One of the (many!) things I did before my first trip to Oregon was to look up where to find tidal pools on the Oregon Coast. There was a surprisingly a very little amount of information out there for those of us who were first time visitors to Oregon!
Since then I’ve been back to Oregon (and left my heart there!) several times. It’s absolutely stunning on the coast! Even though I grew up in Florida, there’s nothing like the Pacific coastline in the United States. It’s exhilarating, relaxing, adventurous and dangerous all at the same time.
Even though I grew up on the ocean, the tidal pools and animals that you can easily find on the Oregon coast are the true coastal gems! You can read my article here that details some of the animals in the tidal pools on the Oregon coast.
If you want to find some amazing oceanic wildlife in your social media feed, I highly recommend following the Seaside Aquarium’s Facebook page.
If you want a laid back spontaneous approach, I strongly recommend literally just jumping into your car, and driving up (or down) Hwy 1 – AKA the Pacific Coast Highway – and stopping at every scenic pull off and beach you can. You can’t go wrong! The thrill of discovery is refreshing. (However I DO recommend pre-reserving any lodging or camping on the coast so that you have somewhere to sleep at night.)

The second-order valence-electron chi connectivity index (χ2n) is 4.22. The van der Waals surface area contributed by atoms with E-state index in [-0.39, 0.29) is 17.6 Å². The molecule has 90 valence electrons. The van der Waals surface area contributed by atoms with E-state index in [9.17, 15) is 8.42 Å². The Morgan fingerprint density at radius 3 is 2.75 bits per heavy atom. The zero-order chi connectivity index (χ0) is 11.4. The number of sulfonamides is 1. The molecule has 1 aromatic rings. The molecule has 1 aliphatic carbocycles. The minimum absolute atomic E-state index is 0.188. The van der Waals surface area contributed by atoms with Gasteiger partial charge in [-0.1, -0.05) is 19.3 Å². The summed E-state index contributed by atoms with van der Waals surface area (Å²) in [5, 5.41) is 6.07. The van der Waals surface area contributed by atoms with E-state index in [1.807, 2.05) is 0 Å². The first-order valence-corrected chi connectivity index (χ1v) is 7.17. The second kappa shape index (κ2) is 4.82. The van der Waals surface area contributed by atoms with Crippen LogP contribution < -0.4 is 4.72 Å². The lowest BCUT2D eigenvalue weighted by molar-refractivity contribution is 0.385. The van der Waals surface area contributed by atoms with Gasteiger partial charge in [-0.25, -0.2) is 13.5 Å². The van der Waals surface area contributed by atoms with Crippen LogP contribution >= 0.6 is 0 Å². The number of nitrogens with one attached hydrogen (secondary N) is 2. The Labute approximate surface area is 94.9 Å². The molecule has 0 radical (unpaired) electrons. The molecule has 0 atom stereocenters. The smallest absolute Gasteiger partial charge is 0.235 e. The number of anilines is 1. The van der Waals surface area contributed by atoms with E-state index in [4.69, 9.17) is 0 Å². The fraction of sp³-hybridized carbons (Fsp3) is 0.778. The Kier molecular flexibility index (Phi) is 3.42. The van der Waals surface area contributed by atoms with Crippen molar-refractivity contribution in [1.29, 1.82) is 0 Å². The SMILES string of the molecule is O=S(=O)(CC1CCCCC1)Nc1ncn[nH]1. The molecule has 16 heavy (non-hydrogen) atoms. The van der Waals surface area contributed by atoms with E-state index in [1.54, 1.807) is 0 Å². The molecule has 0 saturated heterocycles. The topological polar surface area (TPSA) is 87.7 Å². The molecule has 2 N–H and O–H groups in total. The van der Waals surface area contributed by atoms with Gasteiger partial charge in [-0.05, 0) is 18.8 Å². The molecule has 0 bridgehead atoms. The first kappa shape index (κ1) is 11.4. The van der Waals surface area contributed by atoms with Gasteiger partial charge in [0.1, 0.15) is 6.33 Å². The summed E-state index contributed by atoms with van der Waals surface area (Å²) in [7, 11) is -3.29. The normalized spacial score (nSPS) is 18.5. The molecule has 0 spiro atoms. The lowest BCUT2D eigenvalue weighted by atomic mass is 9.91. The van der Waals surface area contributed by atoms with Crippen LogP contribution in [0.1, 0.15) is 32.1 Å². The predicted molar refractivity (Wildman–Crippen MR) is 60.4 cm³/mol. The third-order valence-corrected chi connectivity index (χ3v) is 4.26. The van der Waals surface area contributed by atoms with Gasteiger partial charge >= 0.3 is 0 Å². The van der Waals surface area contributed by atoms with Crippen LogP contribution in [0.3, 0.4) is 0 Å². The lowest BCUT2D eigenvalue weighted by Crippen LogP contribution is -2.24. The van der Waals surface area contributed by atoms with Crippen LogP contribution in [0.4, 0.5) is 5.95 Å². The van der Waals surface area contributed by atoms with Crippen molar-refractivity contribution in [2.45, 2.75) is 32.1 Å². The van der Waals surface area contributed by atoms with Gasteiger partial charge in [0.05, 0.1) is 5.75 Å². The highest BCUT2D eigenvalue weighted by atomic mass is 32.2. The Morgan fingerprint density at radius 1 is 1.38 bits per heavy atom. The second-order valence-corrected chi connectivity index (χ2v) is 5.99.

Although you can find tidal pools pretty much almost everywhere on the Oregon Coast. In this article, we’ll guide you through some of the best locations to find tidal pools on the Oregon Coast moving from the south to the north.
Cape Arago State Park – Coos Bay
Cape Arago State Park is often overlooked, but has great tide pools in in its south cove – especially at low tide. Dig your toes into the sandy beach and keep an eye out for the sea lions and whales if you visit the north cove trail! (The trail is closed March 1-June 30 to protect the seal pups.)
Sunset Bay State Park – Coos Bay
Sunset Bay State Park is surrounded by towering sea cliffs which makes your visit feel even more secluded! The trails connect with nearby parks which means you’ve got plenty of ground to cover! You can find seasonal wildflowers, epic scenic views, and even see a lighthouse!